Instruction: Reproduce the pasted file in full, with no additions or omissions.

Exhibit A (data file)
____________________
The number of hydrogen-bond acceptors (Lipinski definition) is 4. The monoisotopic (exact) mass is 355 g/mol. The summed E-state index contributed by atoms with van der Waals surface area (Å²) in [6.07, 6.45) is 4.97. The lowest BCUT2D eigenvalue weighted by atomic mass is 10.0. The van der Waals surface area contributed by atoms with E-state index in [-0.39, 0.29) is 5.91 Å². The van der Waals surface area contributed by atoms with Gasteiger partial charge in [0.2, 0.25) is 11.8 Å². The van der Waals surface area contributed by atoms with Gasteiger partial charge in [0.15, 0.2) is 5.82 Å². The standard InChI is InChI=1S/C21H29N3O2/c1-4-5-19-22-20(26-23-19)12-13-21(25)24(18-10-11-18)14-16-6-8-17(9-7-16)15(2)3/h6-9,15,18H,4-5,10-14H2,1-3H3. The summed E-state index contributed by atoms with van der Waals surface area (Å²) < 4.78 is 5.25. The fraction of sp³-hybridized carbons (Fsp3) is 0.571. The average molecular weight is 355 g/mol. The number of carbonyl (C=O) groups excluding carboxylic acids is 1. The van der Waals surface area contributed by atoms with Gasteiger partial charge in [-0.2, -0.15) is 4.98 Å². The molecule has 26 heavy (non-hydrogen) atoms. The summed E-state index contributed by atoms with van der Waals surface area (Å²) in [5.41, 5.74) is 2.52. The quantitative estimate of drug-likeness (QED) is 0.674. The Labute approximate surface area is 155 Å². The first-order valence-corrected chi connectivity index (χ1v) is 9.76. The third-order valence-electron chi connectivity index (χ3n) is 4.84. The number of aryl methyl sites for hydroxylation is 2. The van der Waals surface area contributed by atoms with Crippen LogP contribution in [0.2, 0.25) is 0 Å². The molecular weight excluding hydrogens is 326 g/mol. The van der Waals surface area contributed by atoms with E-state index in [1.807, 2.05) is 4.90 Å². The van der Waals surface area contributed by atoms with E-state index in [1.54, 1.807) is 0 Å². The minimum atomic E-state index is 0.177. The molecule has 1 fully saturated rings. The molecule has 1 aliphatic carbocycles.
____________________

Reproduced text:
The number of hydrogen-bond acceptors (Lipinski definition) is 4. The monoisotopic (exact) mass is 355 g/mol. The summed E-state index contributed by atoms with van der Waals surface area (Å²) in [6.07, 6.45) is 4.97. The lowest BCUT2D eigenvalue weighted by atomic mass is 10.0. The van der Waals surface area contributed by atoms with E-state index in [-0.39, 0.29) is 5.91 Å². The van der Waals surface area contributed by atoms with Gasteiger partial charge in [0.2, 0.25) is 11.8 Å². The van der Waals surface area contributed by atoms with Gasteiger partial charge in [0.15, 0.2) is 5.82 Å². The standard InChI is InChI=1S/C21H29N3O2/c1-4-5-19-22-20(26-23-19)12-13-21(25)24(18-10-11-18)14-16-6-8-17(9-7-16)15(2)3/h6-9,15,18H,4-5,10-14H2,1-3H3. The summed E-state index contributed by atoms with van der Waals surface area (Å²) < 4.78 is 5.25. The fraction of sp³-hybridized carbons (Fsp3) is 0.571. The average molecular weight is 355 g/mol. The number of carbonyl (C=O) groups excluding carboxylic acids is 1. The van der Waals surface area contributed by atoms with Gasteiger partial charge in [-0.2, -0.15) is 4.98 Å². The molecule has 26 heavy (non-hydrogen) atoms. The summed E-state index contributed by atoms with van der Waals surface area (Å²) in [5.41, 5.74) is 2.52. The quantitative estimate of drug-likeness (QED) is 0.674. The Labute approximate surface area is 155 Å². The first-order valence-corrected chi connectivity index (χ1v) is 9.76. The third-order valence-electron chi connectivity index (χ3n) is 4.84. The number of aryl methyl sites for hydroxylation is 2. The van der Waals surface area contributed by atoms with Crippen LogP contribution in [0.2, 0.25) is 0 Å². The molecular weight excluding hydrogens is 326 g/mol. The van der Waals surface area contributed by atoms with E-state index in [1.807, 2.05) is 4.90 Å². The van der Waals surface area contributed by atoms with E-state index in [1.54, 1.807) is 0 Å². The minimum atomic E-state index is 0.177. The molecule has 1 fully saturated rings. The molecule has 1 aliphatic carbocycles.